Saturday, November 5, 2011

On the Edge: The Brown Bunny, Montenegro, Downfall

After taking a little more than a week off, I've returned with a few recommendations for films recently added to Netflix Watch Instantly.

Vincent Gallo's The Brown Bunny isn't nearly as bad as its reputation (and even Roger Ebert modified his stance on the film somewhat after seeing its post-Cannes shorter cut).  In fact it is reasonably good if you're game for a good old-fashioned existential crisis art-cinema excursion.  Self-indulgent?  Sure.  Any time you have a actor directing himself getting fellated in a scene, there's a degree of self-indulgence (and somehow Chloe Sevigny's career survived this).  But I still think it is worth a watch and I hope to catch up with Gallo's most recent film, Promises Written in Water (released in 2010 based on its IMDB entry, but to be honest I hadn't heard of it until I looked it up).

The Brown Bunny (Vincent Gallo, USA, 2004, 93 minutes) 
Netflix: Director Vincent Gallo stars as Bud, a competitive road biker riding from New Hampshire to California for a race. But the journey is also an attempt to erase his memory of the one true love he can't forget, even as he beds other women.  Netflix link.

Dusan Makavejev is a truly great Yugoslav/Serbian filmmaker, and one of his better known films, Montenegro, is now streaming on Netflix Watch Instantly.  If you're not familiar with his work, one of many online interviews with Makavejev is Ray Privett's piece for Senses of Cinema from 2000.  Montenegro is an English-language film shot in Sweden starring American actress Susan Anspach.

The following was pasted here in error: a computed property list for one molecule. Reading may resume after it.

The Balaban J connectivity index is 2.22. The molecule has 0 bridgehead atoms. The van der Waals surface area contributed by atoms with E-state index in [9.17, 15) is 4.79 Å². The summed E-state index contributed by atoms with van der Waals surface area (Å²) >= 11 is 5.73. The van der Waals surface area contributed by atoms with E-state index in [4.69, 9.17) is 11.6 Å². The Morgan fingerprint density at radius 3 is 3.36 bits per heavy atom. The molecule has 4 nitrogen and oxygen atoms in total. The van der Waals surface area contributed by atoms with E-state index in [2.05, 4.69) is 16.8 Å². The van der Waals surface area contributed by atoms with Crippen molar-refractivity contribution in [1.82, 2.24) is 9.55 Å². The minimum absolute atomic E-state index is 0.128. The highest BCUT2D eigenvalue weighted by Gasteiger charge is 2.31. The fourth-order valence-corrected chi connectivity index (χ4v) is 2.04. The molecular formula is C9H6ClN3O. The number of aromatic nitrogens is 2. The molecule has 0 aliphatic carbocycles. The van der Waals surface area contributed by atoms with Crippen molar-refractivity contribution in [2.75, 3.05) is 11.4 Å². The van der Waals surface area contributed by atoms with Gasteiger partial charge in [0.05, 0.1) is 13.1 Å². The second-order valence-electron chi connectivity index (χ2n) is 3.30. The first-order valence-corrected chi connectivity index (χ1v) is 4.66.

Montenegro (Dusan Makavejev, Sweden, 1981, 91 minutes)
Netflix: Housewife Marilyn Jordan (Susan Anspach) seems to have everything she could possibly want -- a successful husband, two beautiful children and a palatial house by the sea ... until she meets a group of Yugoslavian immigrants at the airport. Before you can say "unbridled abandon," Marilyn finds herself swept up in a bohemian world of dangerous pleasures and newfound freedom in this surreal black comedy.  Netflix link.

While certainly a respected film in itself, Downfall is probably best known for its bunker scene with Adolf Hitler that has been re-subtitled numerous times in parody videos (or Hitler Downfall Memes).  We've all seen at least one of the parodies by now, here's a chance to see the original film.

Downfall (Oliver Hirschbiegel, Germany, 2004, 155 minutes)
Netflix: After introducing audiences to Adolf Hitler's stenographer, Traudl Junge, in the gripping documentary Blind Spot: Hitler's Secretary, director Oliver Hirschbiegel brings Junge to life in this Oscar-nominated drama. With painstaking realism, Hirschbiegel's Best Foreign Language Film contender adopts Junge's (Alexandra Maria Lara) point of view to recreate Hitler's (Bruno Ganz) final 12 days in his Berlin bunker.  Netflix link.

No comments:

Post a Comment